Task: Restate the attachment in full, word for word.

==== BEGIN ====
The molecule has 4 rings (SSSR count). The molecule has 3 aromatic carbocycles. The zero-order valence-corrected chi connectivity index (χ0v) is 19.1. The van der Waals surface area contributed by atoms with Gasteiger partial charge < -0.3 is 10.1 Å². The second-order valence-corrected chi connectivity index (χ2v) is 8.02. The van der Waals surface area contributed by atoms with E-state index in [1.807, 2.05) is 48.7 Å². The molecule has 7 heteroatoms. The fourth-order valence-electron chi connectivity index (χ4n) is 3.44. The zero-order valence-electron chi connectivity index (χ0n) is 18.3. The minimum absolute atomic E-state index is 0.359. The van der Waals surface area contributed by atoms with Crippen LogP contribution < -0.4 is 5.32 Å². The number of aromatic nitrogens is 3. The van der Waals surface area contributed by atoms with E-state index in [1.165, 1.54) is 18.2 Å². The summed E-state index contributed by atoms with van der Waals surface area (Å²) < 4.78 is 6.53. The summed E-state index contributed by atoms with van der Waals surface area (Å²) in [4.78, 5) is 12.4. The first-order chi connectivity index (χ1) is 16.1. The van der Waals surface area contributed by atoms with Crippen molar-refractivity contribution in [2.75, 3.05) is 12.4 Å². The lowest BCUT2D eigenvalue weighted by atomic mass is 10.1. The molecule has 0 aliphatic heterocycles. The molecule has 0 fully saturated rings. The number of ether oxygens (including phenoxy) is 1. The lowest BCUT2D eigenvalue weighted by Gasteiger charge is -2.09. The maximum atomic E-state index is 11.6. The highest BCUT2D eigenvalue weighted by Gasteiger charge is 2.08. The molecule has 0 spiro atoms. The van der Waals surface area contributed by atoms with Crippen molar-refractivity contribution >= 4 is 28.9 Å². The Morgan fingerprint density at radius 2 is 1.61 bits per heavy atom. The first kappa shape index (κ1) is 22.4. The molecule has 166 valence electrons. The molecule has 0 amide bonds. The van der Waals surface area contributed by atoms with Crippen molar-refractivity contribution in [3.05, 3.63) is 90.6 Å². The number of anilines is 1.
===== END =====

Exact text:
The molecule has 4 rings (SSSR count). The molecule has 3 aromatic carbocycles. The zero-order valence-corrected chi connectivity index (χ0v) is 19.1. The van der Waals surface area contributed by atoms with Gasteiger partial charge < -0.3 is 10.1 Å². The second-order valence-corrected chi connectivity index (χ2v) is 8.02. The van der Waals surface area contributed by atoms with E-state index in [1.807, 2.05) is 48.7 Å². The molecule has 7 heteroatoms. The fourth-order valence-electron chi connectivity index (χ4n) is 3.44. The zero-order valence-electron chi connectivity index (χ0n) is 18.3. The minimum absolute atomic E-state index is 0.359. The van der Waals surface area contributed by atoms with Crippen LogP contribution < -0.4 is 5.32 Å². The number of aromatic nitrogens is 3. The van der Waals surface area contributed by atoms with E-state index in [1.165, 1.54) is 18.2 Å². The summed E-state index contributed by atoms with van der Waals surface area (Å²) < 4.78 is 6.53. The summed E-state index contributed by atoms with van der Waals surface area (Å²) in [4.78, 5) is 12.4. The first-order chi connectivity index (χ1) is 16.1. The van der Waals surface area contributed by atoms with Crippen molar-refractivity contribution in [2.75, 3.05) is 12.4 Å². The lowest BCUT2D eigenvalue weighted by atomic mass is 10.1. The molecule has 0 aliphatic heterocycles. The molecule has 0 fully saturated rings. The number of ether oxygens (including phenoxy) is 1. The lowest BCUT2D eigenvalue weighted by Gasteiger charge is -2.09. The maximum atomic E-state index is 11.6. The highest BCUT2D eigenvalue weighted by Gasteiger charge is 2.08. The molecule has 0 spiro atoms. The van der Waals surface area contributed by atoms with Crippen molar-refractivity contribution >= 4 is 28.9 Å². The Morgan fingerprint density at radius 2 is 1.61 bits per heavy atom. The first kappa shape index (κ1) is 22.4. The molecule has 166 valence electrons. The molecule has 0 amide bonds. The van der Waals surface area contributed by atoms with Crippen molar-refractivity contribution in [3.05, 3.63) is 90.6 Å². The number of anilines is 1.